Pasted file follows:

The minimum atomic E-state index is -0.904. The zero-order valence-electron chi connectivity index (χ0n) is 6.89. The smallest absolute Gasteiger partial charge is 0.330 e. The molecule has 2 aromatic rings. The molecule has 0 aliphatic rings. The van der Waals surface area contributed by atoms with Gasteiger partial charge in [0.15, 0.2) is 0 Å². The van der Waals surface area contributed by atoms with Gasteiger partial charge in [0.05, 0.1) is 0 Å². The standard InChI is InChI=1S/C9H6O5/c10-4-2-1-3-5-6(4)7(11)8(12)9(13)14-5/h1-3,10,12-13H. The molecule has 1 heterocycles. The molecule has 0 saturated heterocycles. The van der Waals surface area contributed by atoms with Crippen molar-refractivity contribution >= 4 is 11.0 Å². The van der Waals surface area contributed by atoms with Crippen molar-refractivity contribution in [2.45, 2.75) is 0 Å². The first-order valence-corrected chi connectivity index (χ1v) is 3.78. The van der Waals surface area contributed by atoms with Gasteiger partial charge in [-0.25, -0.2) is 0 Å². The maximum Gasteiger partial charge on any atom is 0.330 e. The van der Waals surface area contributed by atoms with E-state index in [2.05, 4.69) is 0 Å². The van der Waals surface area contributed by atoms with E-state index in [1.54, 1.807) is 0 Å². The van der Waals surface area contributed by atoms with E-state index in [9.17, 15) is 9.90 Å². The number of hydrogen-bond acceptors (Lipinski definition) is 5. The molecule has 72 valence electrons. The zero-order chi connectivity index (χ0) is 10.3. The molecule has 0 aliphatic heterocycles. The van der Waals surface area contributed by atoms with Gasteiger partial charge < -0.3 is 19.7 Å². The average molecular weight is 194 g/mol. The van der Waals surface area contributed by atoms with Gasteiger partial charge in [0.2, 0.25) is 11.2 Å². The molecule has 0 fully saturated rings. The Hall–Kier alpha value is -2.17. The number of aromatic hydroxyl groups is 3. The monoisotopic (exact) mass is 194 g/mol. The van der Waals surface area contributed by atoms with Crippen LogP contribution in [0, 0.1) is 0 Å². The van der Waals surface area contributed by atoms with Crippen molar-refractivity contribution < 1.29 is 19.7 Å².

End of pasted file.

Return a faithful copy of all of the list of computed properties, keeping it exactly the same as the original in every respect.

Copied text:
The minimum atomic E-state index is -0.904. The zero-order valence-electron chi connectivity index (χ0n) is 6.89. The smallest absolute Gasteiger partial charge is 0.330 e. The molecule has 2 aromatic rings. The molecule has 0 aliphatic rings. The van der Waals surface area contributed by atoms with Gasteiger partial charge in [0.15, 0.2) is 0 Å². The van der Waals surface area contributed by atoms with Gasteiger partial charge in [0.05, 0.1) is 0 Å². The standard InChI is InChI=1S/C9H6O5/c10-4-2-1-3-5-6(4)7(11)8(12)9(13)14-5/h1-3,10,12-13H. The molecule has 1 heterocycles. The molecule has 0 saturated heterocycles. The van der Waals surface area contributed by atoms with Crippen molar-refractivity contribution >= 4 is 11.0 Å². The van der Waals surface area contributed by atoms with Crippen molar-refractivity contribution in [2.45, 2.75) is 0 Å². The first-order valence-corrected chi connectivity index (χ1v) is 3.78. The van der Waals surface area contributed by atoms with Gasteiger partial charge in [-0.25, -0.2) is 0 Å². The maximum Gasteiger partial charge on any atom is 0.330 e. The van der Waals surface area contributed by atoms with E-state index in [2.05, 4.69) is 0 Å². The van der Waals surface area contributed by atoms with E-state index in [1.54, 1.807) is 0 Å². The van der Waals surface area contributed by atoms with E-state index in [9.17, 15) is 9.90 Å². The number of hydrogen-bond acceptors (Lipinski definition) is 5. The molecule has 72 valence electrons. The zero-order chi connectivity index (χ0) is 10.3. The molecule has 0 aliphatic heterocycles. The van der Waals surface area contributed by atoms with Gasteiger partial charge < -0.3 is 19.7 Å². The average molecular weight is 194 g/mol. The van der Waals surface area contributed by atoms with Gasteiger partial charge in [0.2, 0.25) is 11.2 Å². The molecule has 0 fully saturated rings. The Hall–Kier alpha value is -2.17. The number of aromatic hydroxyl groups is 3. The monoisotopic (exact) mass is 194 g/mol. The van der Waals surface area contributed by atoms with Crippen LogP contribution in [0, 0.1) is 0 Å². The van der Waals surface area contributed by atoms with Crippen molar-refractivity contribution < 1.29 is 19.7 Å².